Meeting renewable target will cost £1 billion for consumers
Taxpayers and consumers could end up paying over £1 billion by the end of the decade in order for the Government to meet its renewable energy targets.
This is one of the findings in a report by the National Audit Office concerning the challenges which remain in meeting the target of supplying 10% of energy from renewable sources by 2010. It finds that the target is achievable, but it will mean an increase in the price of electricity of about 5% for consumers.
The study examined the policy tools the Government is using to reduce carbon dioxide emissions, the core of which is the Renewables Obligation, introduced in 2002.
It found that, despite shortfalls in the early years, the DTI is on track to meet the 10% target by the end of 2010 provided wholesale electricity prices remain at or around recent increased levels. However, it also found that the cost of reducing carbon dioxide emissions through the RO is currently significantly higher than other policy mechanisms which primarily incentivise energy efficiency.
In addition, it found that, as the RO provides the same financial support for all eligible renewable projects an approach designed to ensure market friendly projects are developed first while minimising Government intervention in the market some projects using the cheapest technologies, such as onshore wind and landfill gas, receive more support from the RO than necessary to see them developed.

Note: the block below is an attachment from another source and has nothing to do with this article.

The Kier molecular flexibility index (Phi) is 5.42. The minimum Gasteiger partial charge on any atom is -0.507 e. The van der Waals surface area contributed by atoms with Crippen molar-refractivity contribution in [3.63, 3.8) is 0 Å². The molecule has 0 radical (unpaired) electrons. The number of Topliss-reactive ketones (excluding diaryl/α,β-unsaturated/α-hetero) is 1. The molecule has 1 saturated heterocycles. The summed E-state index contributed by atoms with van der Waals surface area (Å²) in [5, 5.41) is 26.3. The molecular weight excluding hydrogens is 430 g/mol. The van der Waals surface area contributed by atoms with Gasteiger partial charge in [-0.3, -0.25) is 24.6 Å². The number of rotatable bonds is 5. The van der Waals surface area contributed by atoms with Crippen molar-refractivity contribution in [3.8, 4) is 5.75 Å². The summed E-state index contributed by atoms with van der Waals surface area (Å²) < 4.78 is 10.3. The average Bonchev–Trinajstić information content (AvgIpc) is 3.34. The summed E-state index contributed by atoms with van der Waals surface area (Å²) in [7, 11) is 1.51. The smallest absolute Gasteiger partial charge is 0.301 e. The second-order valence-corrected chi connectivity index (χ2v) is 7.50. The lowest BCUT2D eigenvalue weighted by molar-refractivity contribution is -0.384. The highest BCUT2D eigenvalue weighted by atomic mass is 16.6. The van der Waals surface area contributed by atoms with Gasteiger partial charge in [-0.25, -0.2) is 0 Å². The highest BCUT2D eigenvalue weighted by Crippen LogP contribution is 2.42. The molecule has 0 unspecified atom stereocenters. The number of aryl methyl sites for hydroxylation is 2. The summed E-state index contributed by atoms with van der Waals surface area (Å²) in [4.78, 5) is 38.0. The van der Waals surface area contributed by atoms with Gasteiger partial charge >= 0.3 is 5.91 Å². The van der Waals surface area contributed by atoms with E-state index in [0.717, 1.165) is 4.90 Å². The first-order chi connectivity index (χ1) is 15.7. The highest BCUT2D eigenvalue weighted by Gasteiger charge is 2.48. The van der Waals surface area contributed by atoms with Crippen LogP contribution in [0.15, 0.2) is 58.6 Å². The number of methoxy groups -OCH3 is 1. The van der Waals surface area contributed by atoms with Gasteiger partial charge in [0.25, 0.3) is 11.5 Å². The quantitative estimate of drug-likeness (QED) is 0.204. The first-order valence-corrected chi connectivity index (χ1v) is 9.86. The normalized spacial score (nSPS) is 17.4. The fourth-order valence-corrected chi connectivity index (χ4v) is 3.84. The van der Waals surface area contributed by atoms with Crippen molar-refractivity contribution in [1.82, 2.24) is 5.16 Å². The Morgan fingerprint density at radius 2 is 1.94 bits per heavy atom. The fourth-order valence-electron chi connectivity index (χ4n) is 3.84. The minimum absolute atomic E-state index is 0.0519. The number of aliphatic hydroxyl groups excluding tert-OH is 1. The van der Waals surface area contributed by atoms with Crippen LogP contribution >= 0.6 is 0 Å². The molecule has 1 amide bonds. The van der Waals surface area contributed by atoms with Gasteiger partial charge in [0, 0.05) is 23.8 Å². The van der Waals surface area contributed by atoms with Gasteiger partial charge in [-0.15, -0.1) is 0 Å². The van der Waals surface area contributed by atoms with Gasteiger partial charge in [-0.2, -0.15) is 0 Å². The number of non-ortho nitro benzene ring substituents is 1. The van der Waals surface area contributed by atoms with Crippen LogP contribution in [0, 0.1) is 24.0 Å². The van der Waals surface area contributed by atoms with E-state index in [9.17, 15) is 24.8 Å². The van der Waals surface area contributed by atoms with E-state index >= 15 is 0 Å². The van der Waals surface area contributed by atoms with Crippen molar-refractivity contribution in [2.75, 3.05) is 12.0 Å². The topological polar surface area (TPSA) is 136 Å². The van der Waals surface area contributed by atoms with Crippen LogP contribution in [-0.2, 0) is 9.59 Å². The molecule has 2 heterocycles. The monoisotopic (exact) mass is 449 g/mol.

The introduction of the RO was aided by including sites that still receive funding through the DTI s previous scheme to support renewables. This has meant extra income being generated for the Exchequer, paid for by the consumer through slightly higher electricity prices, accounting for between £500 million and £1 billion by 2010.
Sir John Bourn, head of the National Audit Office, said: The RO is increasing the level of renewable generation, and thus helping reduce carbon dioxide emissions, though at a price to the electricity consumer. The DTI needs to keep track of the scheme s progress in improving the commercial viability of renewable generation and ensure that consumers benefit from reductions in generation costs.
The report was welcomed by the British Wind Energy Association (BWEA) who said it sent a powerful message that investor confidence is maintained through stable Government policy, and that that was the key to building up momentum over the past few years.
BWEA also agrees with the NAO s analysis that the RO is effective in supporting near commercial technologies, such as onshore wind and landfill gas, but that other technologies will need additional short-term support whilst they achieve cost savings.
By David Hopkins